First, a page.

BAGHDAD (AP) — U.S. Secretary of State John Kerry backed Iraq’s prime minister on Friday in his efforts to resolve a mounting political crisis, underlining the importance of securing a “unified and functioning government” in the fight against the Islamic State. Kerry also pledged $155 million in new U.S. aid to Iraq.
Making an unannounced visit to Baghdad, his first in two years, Kerry held discussions with Prime Minister Haider al-Abadi as well as with Iraq’s foreign minister, the Sunni speaker of parliament and a Kurdish regional leader in what was designed as a show of support for the Iraqi government as it struggles with ongoing security, economic and political challenges. He described al-Abadi’s effort to reshuffle his cabinet as an internal matter, but said all sides in Iraq must put sectarian or personal interests aside for the sake of the nation’s future.
“It is important to have stability,” Kerry told reporters. “And it is important to have a unified and functioning government as soon as possible, so that these operations are not affected.”
Kerry’s trip coincides with military advances. Iraqi forces say they entered the strategically important IS-held town of Hit on Thursday, while the Pentagon is considering establishing more small military outposts to provide artillery support and other aid to Iraqi forces readying an assault on Mosul, Islamic State’s stronghold in the country. Last month, the U.S. opened the first such base since returning to Iraq in 2014.
But al-Abadi faces challenges of his own. Al-Abadi proposed a new cabinet line-up amid mounting pressure from supporters of a hard-line Shiite cleric who last month staged rallies and a sit-in next to the government headquarters to demand reforms. But the move was quickly met with broad opposition, making it unlikely that al-Abadi will be able to obtain confirmations for the key political posts.
“We don’t play a role in that,” Kerry said, trying to emphasize neutrality. But he also said he had “no doubt” that al-Abadi was “extremely focused on making certain that there is a strong government in place” and hailed the prime minister for demonstrating “critical leadership” in the face of enormous difficulties.
Such instability in Baghdad has already hampered al-Abadi’s ability to lead the fight against Islamic State. Last month, al-Abadi pulled Iraqi troops back from the front in western Anbar province to help maintain security in Baghdad amid mounting protests.
Iraq’s entrenched corruption is at the heart of the internal debates, a problem compounded by the country’s weakened economic state as a result of crumbled oil prices.
Last August, al-Abadi proposed a reform package to combat corruption, cut government spending and merge ministries, but it has been stymied by sectarian tensions, the leader’s own missteps and struggles to contain the Islamic State. IS forces swept across much of northern and western Iraq in the summer of 2014. While Iraqi authorities have waged a full-scale war, aided by U.S. airstrikes, the Kurdish peshmerga forces, Shiite militias and pro-government Sunni fighters, the extremist group still holds significant territory.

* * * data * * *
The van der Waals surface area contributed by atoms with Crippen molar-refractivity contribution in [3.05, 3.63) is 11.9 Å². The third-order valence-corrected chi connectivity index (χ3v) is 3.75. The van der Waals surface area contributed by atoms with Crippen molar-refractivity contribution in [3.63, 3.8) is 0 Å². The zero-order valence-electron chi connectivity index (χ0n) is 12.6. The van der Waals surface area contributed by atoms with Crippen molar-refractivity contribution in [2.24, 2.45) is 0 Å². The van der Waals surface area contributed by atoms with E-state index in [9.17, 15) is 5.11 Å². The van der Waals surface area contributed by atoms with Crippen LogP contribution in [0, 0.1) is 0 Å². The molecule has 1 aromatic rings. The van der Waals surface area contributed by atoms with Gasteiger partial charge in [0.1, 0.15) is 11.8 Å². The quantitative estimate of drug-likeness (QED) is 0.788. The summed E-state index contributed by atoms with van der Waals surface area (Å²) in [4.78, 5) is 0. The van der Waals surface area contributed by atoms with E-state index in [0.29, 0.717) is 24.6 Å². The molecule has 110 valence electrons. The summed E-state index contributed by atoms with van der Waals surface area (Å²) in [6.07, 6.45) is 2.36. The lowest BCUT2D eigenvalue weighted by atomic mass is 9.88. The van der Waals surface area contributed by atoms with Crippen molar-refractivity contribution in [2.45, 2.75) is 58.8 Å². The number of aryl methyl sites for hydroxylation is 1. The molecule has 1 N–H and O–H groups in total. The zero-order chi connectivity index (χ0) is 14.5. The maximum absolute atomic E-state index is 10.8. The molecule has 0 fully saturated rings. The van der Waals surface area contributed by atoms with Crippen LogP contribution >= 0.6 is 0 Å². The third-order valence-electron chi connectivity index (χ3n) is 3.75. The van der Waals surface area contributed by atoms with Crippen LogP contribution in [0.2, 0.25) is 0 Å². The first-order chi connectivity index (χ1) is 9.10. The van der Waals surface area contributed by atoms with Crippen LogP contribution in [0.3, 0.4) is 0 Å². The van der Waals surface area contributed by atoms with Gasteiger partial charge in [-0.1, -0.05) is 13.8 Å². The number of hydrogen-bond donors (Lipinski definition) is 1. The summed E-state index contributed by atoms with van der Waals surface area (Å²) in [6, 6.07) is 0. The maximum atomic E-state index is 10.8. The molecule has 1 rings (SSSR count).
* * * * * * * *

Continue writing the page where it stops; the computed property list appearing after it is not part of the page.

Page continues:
Kerry said the war is being won, albeit slowly.
Even though some predicted Baghdad’s fall two years ago and “people were clamoring for the United States to do something about it,” Kerry said the Islamic State onslaught has now stopped and hasn’t been on the offensive in months. He cited last year’s ousting of IS in Tikrit to the retaking of Ramadi, and said the Islamic State also is on the run in Syria, where Arab-backed rebels seized one of the group’s last remaining crossing points on the Turkish border.
“Daesh’s days are numbered,” Kerry said, using an Arabic acronym for the Islamic State. “We will succeed. And the evidence on the ground suggests that we are in fact doing that now.”
IS has lost 40 percent of its territory in Iraq, Kerry said. Oil revenue is down by almost a third. Airstrikes on cash storage sites have cost the extremists millions of dollars, leading rank-and-file fighters to disobey orders, flee positions and hide among civilians as they’ve watched their paychecks dwindle and the group lose its aura of invincibility.
The U.S. is trying to speed up victory. The Islamic State territories in Iraq and Syria are still a magnet for foreign fighters, and cells are expanding around the world. And experts say Islamic State’s staying power may be inspiring others, who’ve never been in contact with the group, to wage violence in its name. Recent attacks in Brussels, Paris and California underscore Western fears.
Kerry outlined significant remaining work — not least the long-delayed offensive to chase the extremists out of Mosul, Iraq’s second largest city.
But right now, Kerry said, the Iraqi army is still “shaping the operation.” He offered no time frame for when the actual assault might begin, and he stressed that no additional American forces are being considered. There are 3,870 U.S. forces in Iraq currently, though the number fluctuates.
“There was no request from Prime Minister Abadi for some new infusion of troops at this point in time, and nor did we discuss that,” Kerry said.
The new U.S. aid will support Iraqis displaced within the country of forced to flee abroad as refugees. More than 3.4 million Iraqis have been uprooted in the last 2 ½ years. American humanitarian assistance over that time now totals $778 million.
U.N. officials say hundreds of millions more in aid is needed for humanitarian assistance and to rebuild cities and towns that have suffered staggering damage in the fight to reclaim territory from IS. Baghdad has said the Iraqi government needs $1.56 billion in 2016 alone to respond to the humanitarian crisis. That crisis, U.N. officials say, is expected to worsen as Iraqi military forces begin operations to take back Mosul.
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